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If Cuomo Wants City Funding for the MTA, He’ll Need to Compromise

Governor Andrew Cuomo’s months-long attempt to squeeze money out of City Hall for the MTA appears to be reaching its end game.

Cuomo and his people at the MTA — which, despite what the governor says, is a state entity under his control — have been asking Mayor de Blasio for ever-increasing amounts of money to fill the gap in its capital program. Earlier today, Cuomo went on WNYC to bash the mayor for not handing over the dough.

The governor says the city should pony up because it relies on the MTA more than any other jurisdiction. But the city has good reason not to hand over significant sums to a state-controlled agency, no strings attached. Transit riders will be better off if de Blasio negotiates a good deal with Cuomo instead of capitulating.

First, there’s the lockbox question. Cuomo has a history of siphoning funds out of the MTA to paper over gaps on the state budget. City Hall likes to note, for example, that Cuomo has raided $270 million from the MTA since taking office in 2011. That same year, the state legislature passed a lockbox bill that would sound an alarm whenever the governor attempts to sneak his hand into the MTA’s cookie jar, but Cuomo neutered the bill. The legislature tried again two years later. Cuomo vetoed the bill and denied he’d ever raided the MTA’s budget.

Now de Blasio seems to be seeking a lockbox-type guarantee as part of the deal. “I’m not comfortable with paying — you know, paying out of the New York City budget, New York City taxpayer money, only to see it taken out of the MTA and into the state budget. So, you know, there’s real discussions that have to be held about how to reform that situation,” de Blasio told Brian Lehrer on Friday. “We’ve got to see those issues resolved upfront.”

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Thursday: Come On Over to Streetsblog’s Goodbye Party for Stephen Miller

At the end of the week, Stephen Miller is hanging up his Streetsblog cleats after three-plus years of powerhouse reporting. Before we post his final byline, come join us at Streetsblog HQ Thursday evening for a farewell party celebrating Stephen’s time here and wishing him the best as he heads over to Council Member Jimmy van Bramer’s staff.

The party will kick off at 5:30 p.m. on the roof deck of 148 Lafayette Street (the top floor). We’ll have beer, snacks, and other refreshments, plus some rousing toasts. Please RSVP by Wednesday at 5 so we won’t run out of supplies and can make sure you’re on the list at the front desk.

To RSVP, send an email to the man himself: Once he gets off the phone with this source, he’ll be standing by…


See you Thursday!

Streetsblog USA
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Salt Lake City Cuts Car Parking, Adds Bike Lanes, Sees Retail Boost

The new 300 South, a.k.a. Broadway. Photos: Salt Lake City.

pfb logo 100x22Michael Andersen blogs for The Green Lane Project, a PeopleForBikes program that helps U.S. cities build better bike lanes to create low-stress streets.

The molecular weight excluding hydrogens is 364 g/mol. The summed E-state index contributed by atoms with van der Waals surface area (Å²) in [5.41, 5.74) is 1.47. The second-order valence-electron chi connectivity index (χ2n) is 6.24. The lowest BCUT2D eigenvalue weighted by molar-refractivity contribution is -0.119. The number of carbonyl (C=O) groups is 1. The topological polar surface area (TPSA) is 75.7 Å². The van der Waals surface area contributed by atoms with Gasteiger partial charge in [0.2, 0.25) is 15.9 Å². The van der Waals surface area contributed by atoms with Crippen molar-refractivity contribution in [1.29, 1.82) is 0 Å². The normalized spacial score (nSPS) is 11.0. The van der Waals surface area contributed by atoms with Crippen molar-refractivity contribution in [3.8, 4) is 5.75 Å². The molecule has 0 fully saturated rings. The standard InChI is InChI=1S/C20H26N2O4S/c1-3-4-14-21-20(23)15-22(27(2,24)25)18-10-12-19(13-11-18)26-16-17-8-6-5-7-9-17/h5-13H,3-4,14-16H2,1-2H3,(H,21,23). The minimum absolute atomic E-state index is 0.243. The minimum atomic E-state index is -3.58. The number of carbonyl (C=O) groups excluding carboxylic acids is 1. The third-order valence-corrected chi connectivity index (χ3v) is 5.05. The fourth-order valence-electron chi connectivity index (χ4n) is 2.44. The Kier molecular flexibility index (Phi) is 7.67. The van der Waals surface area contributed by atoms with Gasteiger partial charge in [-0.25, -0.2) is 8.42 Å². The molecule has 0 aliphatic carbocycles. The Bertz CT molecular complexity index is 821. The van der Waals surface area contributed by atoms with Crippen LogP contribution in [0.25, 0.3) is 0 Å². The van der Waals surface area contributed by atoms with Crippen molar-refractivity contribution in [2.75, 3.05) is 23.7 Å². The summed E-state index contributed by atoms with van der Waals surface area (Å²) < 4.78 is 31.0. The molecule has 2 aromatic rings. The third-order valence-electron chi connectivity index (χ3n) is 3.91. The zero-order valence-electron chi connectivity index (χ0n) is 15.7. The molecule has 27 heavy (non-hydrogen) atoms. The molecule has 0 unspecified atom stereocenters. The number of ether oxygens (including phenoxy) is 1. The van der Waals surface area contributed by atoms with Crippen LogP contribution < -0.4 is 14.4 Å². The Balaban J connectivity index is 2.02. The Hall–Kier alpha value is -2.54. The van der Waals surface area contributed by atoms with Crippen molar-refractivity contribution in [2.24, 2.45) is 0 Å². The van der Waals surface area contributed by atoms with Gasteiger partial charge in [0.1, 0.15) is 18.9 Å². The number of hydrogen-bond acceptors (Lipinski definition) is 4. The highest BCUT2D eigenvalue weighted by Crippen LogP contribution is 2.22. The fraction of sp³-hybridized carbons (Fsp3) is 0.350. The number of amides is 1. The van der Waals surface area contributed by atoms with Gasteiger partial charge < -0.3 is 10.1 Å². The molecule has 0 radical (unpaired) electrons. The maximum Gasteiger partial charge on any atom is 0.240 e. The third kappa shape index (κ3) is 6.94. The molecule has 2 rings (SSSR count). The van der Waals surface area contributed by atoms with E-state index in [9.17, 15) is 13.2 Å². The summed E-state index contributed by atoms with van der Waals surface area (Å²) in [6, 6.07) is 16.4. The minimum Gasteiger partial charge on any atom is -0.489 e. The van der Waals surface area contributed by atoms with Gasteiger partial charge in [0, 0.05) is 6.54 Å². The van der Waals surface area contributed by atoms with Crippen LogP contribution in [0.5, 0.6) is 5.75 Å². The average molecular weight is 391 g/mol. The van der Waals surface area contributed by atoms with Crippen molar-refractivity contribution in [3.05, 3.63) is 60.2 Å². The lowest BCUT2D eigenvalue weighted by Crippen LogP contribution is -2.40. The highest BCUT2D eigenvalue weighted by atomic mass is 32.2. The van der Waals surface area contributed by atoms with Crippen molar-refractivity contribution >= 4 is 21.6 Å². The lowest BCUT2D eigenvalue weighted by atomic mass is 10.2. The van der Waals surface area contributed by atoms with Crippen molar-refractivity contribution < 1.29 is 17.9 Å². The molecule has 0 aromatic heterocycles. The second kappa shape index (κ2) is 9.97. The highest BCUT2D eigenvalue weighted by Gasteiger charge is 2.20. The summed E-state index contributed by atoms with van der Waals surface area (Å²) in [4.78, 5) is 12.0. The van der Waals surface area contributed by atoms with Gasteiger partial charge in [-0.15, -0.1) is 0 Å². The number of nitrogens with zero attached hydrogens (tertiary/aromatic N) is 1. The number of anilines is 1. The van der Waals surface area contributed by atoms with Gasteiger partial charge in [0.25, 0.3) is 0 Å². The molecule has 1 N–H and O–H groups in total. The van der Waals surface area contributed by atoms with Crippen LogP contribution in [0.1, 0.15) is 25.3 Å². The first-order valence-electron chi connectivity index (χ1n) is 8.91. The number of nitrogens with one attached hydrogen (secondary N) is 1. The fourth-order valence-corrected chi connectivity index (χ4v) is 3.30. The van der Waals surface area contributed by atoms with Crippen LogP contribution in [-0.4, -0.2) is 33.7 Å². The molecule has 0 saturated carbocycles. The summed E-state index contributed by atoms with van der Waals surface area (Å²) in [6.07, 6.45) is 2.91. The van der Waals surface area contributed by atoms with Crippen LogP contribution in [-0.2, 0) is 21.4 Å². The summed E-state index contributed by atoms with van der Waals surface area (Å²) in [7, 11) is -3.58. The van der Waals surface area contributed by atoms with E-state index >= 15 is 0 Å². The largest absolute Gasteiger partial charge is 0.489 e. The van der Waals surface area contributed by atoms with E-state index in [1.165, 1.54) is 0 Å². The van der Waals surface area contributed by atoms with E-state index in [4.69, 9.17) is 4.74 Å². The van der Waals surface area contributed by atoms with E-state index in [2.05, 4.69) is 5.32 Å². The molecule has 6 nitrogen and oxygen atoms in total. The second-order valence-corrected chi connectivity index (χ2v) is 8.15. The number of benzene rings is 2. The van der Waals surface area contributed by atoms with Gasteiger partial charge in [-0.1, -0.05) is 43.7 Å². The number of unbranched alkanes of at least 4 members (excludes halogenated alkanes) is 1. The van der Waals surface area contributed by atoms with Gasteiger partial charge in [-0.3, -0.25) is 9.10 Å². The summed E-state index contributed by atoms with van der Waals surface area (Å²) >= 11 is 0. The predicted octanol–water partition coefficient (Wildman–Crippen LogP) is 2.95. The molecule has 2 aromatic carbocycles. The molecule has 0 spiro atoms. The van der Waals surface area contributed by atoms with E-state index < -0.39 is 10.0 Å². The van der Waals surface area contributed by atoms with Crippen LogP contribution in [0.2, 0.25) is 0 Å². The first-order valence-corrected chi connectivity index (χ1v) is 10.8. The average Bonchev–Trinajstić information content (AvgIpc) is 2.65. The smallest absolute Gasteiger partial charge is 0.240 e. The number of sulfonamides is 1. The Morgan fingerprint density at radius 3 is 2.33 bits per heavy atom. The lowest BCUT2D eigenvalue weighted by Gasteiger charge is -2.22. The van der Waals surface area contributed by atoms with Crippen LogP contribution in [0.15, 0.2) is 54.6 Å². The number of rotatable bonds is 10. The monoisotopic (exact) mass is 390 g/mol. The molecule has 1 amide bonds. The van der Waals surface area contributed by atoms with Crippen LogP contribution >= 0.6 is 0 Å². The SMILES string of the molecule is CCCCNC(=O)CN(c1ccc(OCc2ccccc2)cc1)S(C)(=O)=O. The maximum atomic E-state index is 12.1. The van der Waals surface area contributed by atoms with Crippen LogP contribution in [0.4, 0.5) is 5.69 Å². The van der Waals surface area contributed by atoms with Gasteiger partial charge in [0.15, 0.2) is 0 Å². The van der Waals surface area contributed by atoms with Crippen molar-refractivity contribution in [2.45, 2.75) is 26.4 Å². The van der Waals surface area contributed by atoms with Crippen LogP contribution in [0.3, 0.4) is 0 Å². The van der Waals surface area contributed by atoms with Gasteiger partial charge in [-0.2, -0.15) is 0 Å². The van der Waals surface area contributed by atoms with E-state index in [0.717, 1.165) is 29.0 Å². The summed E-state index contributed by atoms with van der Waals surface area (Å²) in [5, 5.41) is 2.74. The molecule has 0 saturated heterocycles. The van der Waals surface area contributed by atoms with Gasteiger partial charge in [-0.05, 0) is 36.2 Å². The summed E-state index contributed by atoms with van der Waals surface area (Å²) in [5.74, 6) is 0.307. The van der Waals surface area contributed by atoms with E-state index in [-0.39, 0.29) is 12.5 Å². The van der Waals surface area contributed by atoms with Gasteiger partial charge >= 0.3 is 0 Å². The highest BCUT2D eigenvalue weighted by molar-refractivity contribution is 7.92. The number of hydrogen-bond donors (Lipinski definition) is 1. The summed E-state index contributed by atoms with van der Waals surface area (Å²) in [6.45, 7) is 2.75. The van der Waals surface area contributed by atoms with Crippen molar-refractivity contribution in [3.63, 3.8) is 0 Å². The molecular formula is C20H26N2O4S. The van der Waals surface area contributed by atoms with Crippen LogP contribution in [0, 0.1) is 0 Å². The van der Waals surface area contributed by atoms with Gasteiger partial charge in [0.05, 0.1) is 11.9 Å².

Protected bike lanes require space on the street, and removing curbside auto parking is one of several ways to find it. But whenever cities propose parking removal, retailers understandably worry.

A growing body of evidence suggests that if bike lanes and parking removal contribute to a street with calmer traffic and a better pedestrian environment, everybody can win.

In an in-house study of its new protected bike lane, Salt Lake City found that when parking removal was done as part of a wide-ranging investment in the streetscape — including street planters, better crosswalks, public art, and colored pavement — converting parking spaces to high-quality bike lanes coincided with a jump in retail sales.

On 300 South, a street that’s also known as Broadway, SLC converted six blocks of diagonal parking to parallel parking and also shifted parallel parking away from the curb on three blocks to create nine blocks of protected bike lanes on its historic downtown business corridor.

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Two More Killed on Hylan Boulevard — Who Will Act to Stop the Carnage?

Update: Mayor de Blasio tweeted that he has instructed NYPD to increase enforcement on Hylan Boulevard and has directed DOT to “pursue safety fixes.” We’ve asked the mayor’s office for details.

Motorists killed two people last night in separate crashes on Hylan Boulevard — the third and fourth fatalities on the street this year.

Steven Turetsky was crossing Hylan at Bay Street at around 7:30 p.m. when a driver hit him with a Honda compact, reports said.

Shannon Lies had two young daughters and was expecting a son when a driver killed her just after she left a shift at one of her two jobs. Photo via Staten Island Advance

Shannon Lies had two young daughters and was expecting a son when a driver killed her just after she left a shift at one of her two jobs. Photo via Staten Island Advance

From the Advance:

The 73-year-old driver was traveling southbound on Bay Street in the left lane, police said. He approached the intersection at Hylan Boulevard at the same time Turetsky was crossing Bay Street, from west to east, outside the crosswalk, according to police.

As the vehicle approached the intersection, Turetsky walked out into the path of the car and was struck by the front bumper, police said.